|Return of the Terror|
theatrical release poster
|Directed by||Howard Bretherton|
|Produced by||Samuel Bischoff|
|Screenplay by||Peter Milne|
|Based on||The Terror (1927 play) by Edgar Wallace|
|Music by||Bernhard Kaun|
|Cinematography||Arthur L. Todd|
|Edited by||Owen Marks|
|Distributed by||Warner Bros.|
Return of the Terror is a 1934 American mystery film directed by Howard Bretherton and written by Peter Milne and Eugene Solow. The film stars Mary Astor, Lyle Talbot, John Halliday, and Frank McHugh, and features Robert Barrat and Irving Pichel. The film was released by Warner Bros. on July 7, 1934. It was a loose remake of the 1928 film The Terror, based on Edgar Wallace's play of the same name.
- Mary Astor as Olga Morgan
- Lyle Talbot as Dr. Leonard Goodman
- John Halliday as Dr. John Redmayne
- Frank McHugh as Joe Hastings
- Robert Barrat as Pudge Walker
- Irving Pichel as Daniel Burke
- George E. Stone as Soapy McCoy
- J. Carrol Naish as Steve Scola
- Frank Reicher as Franz Reinhardt
- Robert Emmett O'Connor as Inspector Bradley
- Renee Whitney as Virginia Mayo
- Etienne Girardot as Mr. Tuttle
- Maude Eburne as Mrs. Elvery
- Charley Grapewin as Jessup
- George Humbert as Tony
- Edmund Breese as Editor
- George Cooper as Cotton
- Cecil Cunningham as Miss Doolittle
- Frank Conroy as Prosecuting Attorney
- Howard Hickman as Judge
- Lorena Layson as Maid
- Harry Seymour as City Reporter
- Philip Morris as Guard
- Bert Moorhouse as First Trooper
- Eddie Shubert as Second Trooper
A.D.S. of The New York Times said, "The Return of the Terror has been managed with the usual Hollywood skill in the physical properties, but its structure has a carpentered look. As the suspicious reporter, Frank McHugh creates a few laughs, but the writing is strictly routine and the necessary humor is largely absent. Robert Emmett O'Connor is excellent as a hard-boiled detective, and the other principals, John Halliday, Mary Astor, Lyle Talbot and Robert Barrat, are entirely satisfactory."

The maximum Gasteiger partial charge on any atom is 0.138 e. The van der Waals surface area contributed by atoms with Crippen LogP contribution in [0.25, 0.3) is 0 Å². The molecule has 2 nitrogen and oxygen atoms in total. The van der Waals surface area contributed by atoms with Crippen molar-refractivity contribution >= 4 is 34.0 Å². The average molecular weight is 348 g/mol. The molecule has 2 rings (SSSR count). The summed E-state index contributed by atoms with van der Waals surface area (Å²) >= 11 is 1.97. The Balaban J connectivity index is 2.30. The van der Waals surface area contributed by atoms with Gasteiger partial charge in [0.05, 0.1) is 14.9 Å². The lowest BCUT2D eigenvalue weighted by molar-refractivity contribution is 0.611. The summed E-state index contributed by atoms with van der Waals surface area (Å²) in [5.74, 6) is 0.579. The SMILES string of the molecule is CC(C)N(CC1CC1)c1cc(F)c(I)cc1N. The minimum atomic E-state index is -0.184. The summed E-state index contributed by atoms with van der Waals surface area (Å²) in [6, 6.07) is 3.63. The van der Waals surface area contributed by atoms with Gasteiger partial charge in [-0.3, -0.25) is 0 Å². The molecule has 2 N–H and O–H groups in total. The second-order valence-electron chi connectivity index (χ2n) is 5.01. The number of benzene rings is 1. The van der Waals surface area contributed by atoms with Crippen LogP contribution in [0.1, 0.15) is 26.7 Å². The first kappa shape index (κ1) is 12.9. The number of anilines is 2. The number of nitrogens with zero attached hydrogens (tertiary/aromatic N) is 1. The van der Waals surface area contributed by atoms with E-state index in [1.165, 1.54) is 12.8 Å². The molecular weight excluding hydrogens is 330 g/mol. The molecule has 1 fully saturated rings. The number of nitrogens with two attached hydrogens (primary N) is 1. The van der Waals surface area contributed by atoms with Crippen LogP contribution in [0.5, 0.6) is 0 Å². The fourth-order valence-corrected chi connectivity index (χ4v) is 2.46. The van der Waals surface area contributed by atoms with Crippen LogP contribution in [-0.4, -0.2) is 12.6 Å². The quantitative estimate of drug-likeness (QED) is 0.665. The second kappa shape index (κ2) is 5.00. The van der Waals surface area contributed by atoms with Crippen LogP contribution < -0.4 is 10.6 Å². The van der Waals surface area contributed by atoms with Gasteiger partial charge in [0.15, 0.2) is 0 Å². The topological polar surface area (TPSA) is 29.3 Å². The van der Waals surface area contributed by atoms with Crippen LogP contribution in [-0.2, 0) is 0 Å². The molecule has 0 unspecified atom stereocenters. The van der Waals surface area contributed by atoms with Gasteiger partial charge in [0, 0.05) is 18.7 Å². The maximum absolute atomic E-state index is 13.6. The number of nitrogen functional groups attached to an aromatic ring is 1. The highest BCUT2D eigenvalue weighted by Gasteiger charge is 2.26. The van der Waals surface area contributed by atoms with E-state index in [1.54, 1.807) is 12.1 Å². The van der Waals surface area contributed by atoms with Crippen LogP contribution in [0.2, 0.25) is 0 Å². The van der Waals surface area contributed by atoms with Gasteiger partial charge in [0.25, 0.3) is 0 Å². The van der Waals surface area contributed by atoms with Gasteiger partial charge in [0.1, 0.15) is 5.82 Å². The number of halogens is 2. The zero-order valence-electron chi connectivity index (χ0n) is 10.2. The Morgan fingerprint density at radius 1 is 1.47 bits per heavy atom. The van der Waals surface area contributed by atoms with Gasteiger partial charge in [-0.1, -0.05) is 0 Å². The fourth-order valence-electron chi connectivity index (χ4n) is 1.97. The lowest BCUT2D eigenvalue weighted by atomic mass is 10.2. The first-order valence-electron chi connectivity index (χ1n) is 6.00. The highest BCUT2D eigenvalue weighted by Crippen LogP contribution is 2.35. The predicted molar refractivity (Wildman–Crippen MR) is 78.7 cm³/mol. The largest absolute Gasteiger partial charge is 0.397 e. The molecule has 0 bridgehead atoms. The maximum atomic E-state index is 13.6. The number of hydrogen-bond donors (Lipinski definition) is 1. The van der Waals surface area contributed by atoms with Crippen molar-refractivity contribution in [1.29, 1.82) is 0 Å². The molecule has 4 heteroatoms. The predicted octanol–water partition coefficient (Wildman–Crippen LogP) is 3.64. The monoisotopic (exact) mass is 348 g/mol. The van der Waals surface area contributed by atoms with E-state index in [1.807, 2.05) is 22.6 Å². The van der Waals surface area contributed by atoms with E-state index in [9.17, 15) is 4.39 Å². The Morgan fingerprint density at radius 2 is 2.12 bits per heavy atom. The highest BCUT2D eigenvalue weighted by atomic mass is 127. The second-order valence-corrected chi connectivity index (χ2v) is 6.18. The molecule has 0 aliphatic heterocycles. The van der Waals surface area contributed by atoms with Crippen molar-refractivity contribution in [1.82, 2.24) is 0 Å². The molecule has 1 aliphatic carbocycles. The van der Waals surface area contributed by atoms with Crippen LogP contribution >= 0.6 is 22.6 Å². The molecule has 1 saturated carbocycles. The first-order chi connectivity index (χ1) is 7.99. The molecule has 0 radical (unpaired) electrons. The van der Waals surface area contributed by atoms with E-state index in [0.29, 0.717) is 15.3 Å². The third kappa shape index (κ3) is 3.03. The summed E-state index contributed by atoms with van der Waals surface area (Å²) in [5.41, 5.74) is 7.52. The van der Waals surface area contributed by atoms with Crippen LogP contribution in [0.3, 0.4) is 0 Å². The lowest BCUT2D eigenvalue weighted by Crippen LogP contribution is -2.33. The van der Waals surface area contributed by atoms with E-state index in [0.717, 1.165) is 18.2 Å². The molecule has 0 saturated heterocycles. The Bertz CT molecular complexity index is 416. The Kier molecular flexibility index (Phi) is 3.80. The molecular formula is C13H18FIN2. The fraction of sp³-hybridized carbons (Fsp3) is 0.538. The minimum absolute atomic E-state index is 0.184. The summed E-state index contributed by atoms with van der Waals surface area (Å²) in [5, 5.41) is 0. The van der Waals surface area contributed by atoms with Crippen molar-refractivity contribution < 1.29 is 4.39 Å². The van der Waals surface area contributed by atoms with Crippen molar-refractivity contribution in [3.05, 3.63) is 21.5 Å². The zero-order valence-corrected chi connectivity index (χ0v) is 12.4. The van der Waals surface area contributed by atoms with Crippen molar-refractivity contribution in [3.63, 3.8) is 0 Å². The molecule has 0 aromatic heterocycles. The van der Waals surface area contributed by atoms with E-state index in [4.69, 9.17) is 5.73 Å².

A 35mm print has been preserved by the Library of Congress, and a 16mm print of this film survives at the Wisconsin Center for Film and Theater Research. It was transferred onto 16mm film by Associated Artists Productions in the 1950s and shown on television.
- "Screenplay info" on TCM.com
- "Return of the Terror (1934) - Overview". TCM.com. Retrieved 2015-08-12.
- "Return of the Terror". Afi.com. Retrieved 2015-08-12.
- A.D.S. (1934-07-11). "Movie Review - Return of the Terror - THE SCREEN; Who Killed Whom, and Other Violent Questions, in "The Return of the Terror," at the Rialto". NYTimes.com. Retrieved 2015-08-12.
- Catalog of Holdings The American Film Institute Collection and The United Artists Collection at The Library of Congress p.209 c.1978 published by The American Film Institute
- Return of The Terror (1934)
- 1957 MOVIES FROM AAP Warner Bros Features & Cartoons SALES BOOK DIRECTED AT TV
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